The U.S. Supreme Court, in Bell Atl. Corp. v. Twombly, 550 U.S. 544 (2007), clarified the standard to be applied to a 12(b)(6) motion:

Federal Rule of Civil Procedure 8(a)(2) requires only a short and plain statement of the claim showing that the pleader is entitled to relief, in order to give the defendant fair notice of what the claim is and the grounds upon which it rests. While a complaint attacked by a Rule 12(b)(6) motion to dismiss does not need detailed factual allegations, a Plaintiff's obligation to provide the grounds of his entitlement to relief requires more than labels and conclusions, and a formulaic recitation of the elements of a cause of action will not do. Factual allegations must be enough to raise a right to relief above the speculative level, on the assumption that all the allegations in the complaint are true (even if doubtful in fact).

Id. at 555 (citations and internal quotations omitted). See also, Iqbal v. Hasty, 490 F.3d 143 (2d Cir. 2007) (Indicating that Bell Atl. Corp. v. Twombly adopted "a flexible plausibility standard, ' which obliges a pleader to amplify a claim with some factual allegations in those contexts where such amplification is needed to render the claim plausible[, ]" as opposed to merely conceivable.).When applying this standard, a district court must accept the allegations contained in the complaint as true and draw all reasonable inferences in favor of the nonmoving party. Burnette v. Carothers, 192 F.3d 52, 56 (1999), cert. denied, 531 U.S. 1052 (2000).

On the other hand, "[c]onclusory allegations of the legal status of the defendants' acts need not be accepted as true for the purposes of ruling on a motion to dismiss." Hirsch v. Arthur Andersen & Co., 72 F.3d 1085, 1092 (2d Cir. 1995) ( citing In re American Express Co. Shareholder Litig., 39 F.3d 395, 400-01 n. 3 (2d Cir.1994)). As the Supreme Court clarified in Ashcroft v. Iqbal, 556 U.S. 662 (2009):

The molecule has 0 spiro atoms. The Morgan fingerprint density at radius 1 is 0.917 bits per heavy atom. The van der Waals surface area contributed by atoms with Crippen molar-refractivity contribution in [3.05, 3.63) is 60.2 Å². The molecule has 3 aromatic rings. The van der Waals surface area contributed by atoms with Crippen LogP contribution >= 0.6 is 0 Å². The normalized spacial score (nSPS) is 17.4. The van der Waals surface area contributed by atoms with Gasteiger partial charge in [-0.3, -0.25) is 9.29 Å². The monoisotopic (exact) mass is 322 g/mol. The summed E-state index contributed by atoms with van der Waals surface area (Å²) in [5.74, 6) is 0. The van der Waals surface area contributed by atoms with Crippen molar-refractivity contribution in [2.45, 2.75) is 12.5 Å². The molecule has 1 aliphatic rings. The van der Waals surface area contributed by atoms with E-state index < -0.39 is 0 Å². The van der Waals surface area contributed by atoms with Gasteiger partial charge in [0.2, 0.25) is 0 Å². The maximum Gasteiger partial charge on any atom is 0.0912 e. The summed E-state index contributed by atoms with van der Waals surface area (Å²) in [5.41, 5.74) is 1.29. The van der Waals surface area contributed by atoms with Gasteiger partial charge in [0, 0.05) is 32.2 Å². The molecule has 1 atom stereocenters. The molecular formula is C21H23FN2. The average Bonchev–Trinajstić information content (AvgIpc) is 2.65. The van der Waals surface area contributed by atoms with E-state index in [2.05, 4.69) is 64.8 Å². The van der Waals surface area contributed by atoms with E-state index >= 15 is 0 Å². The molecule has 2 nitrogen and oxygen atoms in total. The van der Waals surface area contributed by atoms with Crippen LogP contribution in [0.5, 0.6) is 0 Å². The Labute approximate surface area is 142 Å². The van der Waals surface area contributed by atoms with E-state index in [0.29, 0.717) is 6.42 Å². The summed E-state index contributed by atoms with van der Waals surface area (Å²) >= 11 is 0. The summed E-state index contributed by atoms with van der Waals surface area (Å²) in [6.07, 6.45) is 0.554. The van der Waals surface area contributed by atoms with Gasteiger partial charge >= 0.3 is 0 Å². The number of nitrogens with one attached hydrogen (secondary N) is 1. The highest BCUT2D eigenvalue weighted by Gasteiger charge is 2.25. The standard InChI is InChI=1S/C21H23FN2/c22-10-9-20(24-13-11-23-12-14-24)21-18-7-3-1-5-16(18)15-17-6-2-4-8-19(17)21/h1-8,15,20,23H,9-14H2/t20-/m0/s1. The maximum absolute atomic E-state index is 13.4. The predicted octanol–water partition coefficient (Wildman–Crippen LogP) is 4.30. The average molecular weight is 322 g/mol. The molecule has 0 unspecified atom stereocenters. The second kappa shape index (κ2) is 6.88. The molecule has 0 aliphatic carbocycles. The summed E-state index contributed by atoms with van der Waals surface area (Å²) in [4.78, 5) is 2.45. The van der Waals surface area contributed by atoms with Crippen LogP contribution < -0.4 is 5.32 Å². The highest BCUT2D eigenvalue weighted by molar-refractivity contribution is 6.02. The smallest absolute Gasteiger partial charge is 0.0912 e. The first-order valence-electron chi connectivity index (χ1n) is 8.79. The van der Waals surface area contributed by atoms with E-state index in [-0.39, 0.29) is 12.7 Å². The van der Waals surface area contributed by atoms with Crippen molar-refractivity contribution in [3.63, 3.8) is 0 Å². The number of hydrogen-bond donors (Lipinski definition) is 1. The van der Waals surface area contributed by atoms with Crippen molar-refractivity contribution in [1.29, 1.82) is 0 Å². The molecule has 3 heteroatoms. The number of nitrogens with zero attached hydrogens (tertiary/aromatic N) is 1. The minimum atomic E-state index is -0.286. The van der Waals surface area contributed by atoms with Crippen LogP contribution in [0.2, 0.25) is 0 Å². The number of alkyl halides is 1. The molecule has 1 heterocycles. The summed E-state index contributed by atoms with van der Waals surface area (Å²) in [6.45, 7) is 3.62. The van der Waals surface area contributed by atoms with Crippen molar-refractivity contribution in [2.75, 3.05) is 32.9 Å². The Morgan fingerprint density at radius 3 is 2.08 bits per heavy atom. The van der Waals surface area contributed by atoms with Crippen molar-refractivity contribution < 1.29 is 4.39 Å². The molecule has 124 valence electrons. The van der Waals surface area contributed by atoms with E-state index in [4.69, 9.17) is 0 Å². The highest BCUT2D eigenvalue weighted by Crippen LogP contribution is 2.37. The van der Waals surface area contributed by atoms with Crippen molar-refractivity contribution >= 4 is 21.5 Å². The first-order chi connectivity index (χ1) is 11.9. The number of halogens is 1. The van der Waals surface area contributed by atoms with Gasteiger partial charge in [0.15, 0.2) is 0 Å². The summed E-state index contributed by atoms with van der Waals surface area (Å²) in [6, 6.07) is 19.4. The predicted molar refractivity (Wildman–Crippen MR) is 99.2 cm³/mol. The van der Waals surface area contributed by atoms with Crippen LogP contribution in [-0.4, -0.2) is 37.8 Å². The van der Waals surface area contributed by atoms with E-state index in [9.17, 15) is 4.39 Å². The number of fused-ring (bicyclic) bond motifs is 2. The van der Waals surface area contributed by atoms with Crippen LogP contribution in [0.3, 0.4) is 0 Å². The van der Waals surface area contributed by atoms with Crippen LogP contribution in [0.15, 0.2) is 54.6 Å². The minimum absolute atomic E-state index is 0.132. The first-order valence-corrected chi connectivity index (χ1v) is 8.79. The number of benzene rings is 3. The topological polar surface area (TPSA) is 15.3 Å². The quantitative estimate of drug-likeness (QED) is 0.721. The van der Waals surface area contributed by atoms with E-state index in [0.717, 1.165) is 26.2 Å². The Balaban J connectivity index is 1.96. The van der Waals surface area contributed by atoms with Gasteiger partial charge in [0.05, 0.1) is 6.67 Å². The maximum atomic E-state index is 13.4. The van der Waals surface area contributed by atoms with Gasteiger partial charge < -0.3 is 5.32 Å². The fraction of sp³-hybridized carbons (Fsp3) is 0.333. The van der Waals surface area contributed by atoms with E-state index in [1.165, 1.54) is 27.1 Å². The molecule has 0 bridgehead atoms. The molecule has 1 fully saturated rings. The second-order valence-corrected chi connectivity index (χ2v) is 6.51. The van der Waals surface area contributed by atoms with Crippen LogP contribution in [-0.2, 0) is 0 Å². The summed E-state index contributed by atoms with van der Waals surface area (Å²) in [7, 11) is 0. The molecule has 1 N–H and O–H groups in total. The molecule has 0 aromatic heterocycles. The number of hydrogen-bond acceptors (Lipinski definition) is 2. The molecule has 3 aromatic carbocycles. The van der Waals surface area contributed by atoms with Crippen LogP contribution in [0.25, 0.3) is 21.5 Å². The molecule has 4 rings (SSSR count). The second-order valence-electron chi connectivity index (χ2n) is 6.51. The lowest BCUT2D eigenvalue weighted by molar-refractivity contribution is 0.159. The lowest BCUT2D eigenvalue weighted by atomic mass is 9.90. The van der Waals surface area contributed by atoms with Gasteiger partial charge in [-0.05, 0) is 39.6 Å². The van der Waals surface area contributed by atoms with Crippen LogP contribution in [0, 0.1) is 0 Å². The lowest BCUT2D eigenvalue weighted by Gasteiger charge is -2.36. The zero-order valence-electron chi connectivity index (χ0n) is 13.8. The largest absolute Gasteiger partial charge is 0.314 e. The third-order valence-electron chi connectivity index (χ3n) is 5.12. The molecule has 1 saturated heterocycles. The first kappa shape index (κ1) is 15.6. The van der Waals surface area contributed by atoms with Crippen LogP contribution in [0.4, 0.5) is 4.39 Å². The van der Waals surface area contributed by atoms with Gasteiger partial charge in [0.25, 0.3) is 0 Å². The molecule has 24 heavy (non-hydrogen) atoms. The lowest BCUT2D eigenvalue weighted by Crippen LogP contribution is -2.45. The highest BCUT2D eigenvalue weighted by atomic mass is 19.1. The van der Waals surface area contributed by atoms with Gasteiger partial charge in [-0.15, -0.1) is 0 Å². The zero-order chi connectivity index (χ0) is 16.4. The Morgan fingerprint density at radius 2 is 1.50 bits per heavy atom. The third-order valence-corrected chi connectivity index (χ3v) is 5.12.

Threadbare recitals of the elements of a cause of action, supported by mere conclusory statements, do not suffice... (Although for the purposes of a motion to dismiss we must take all of the factual allegations in the complaint as true, we "are not bound to accept as true a legal conclusion couched as a factual allegation" (internal quotation marks omitted)). Rule 8 marks a notable and generous departure from the hyper-technical, code-pleading regime of a prior era, but it does not unlock the doors of discovery for a plaintiff armed with nothing more than conclusions. Second, only a complaint that states a plausible claim for relief survives a motion to dismiss.... Determining whether a complaint states a plausible claim for relief will, as the Court of Appeals observed, be a context-specific task that requires the reviewing court to draw on its judicial experience and common sense.... But where the well-pleaded facts do not permit the court to infer more than the mere possibility of misconduct, the complaint has alleged-but it has not "show[n]"C"that the pleader is entitled to relief." Fed. Rule Civ. Proc. 8(a)(2).

Iqbal, 556 U.S. at 678-79 (some citations omitted).

"In considering a motion to dismiss for failure to state a claim under Fed.R.Civ.P. 12(b)(6), a district court must limit itself to facts stated in the complaint or in documents attached to the complaint as exhibits or incorporated in the complaint by reference." Kramer v. Time Warner, Inc., 937 F.2d 767, 773 (2d Cir., 1991).

ANALYSIS

Plaintiff is suing a sitting State judge for "rescinding Plaintiff's Writ of Habeas Corpus...." Compl. ¶ 31. He relies heavily on a provision of New York civil procedure law pertaining to the issuance of a writ of habeas corpus. That law states in pertinent part as follows:

The court to whom the petition [for a writ] is made shall issue the writ without delay on any day, or, where the petitioner does not demand production of the person detained or it is clear that there is no disputable issue of fact, order the respondent to show cause why the person detained should not be released....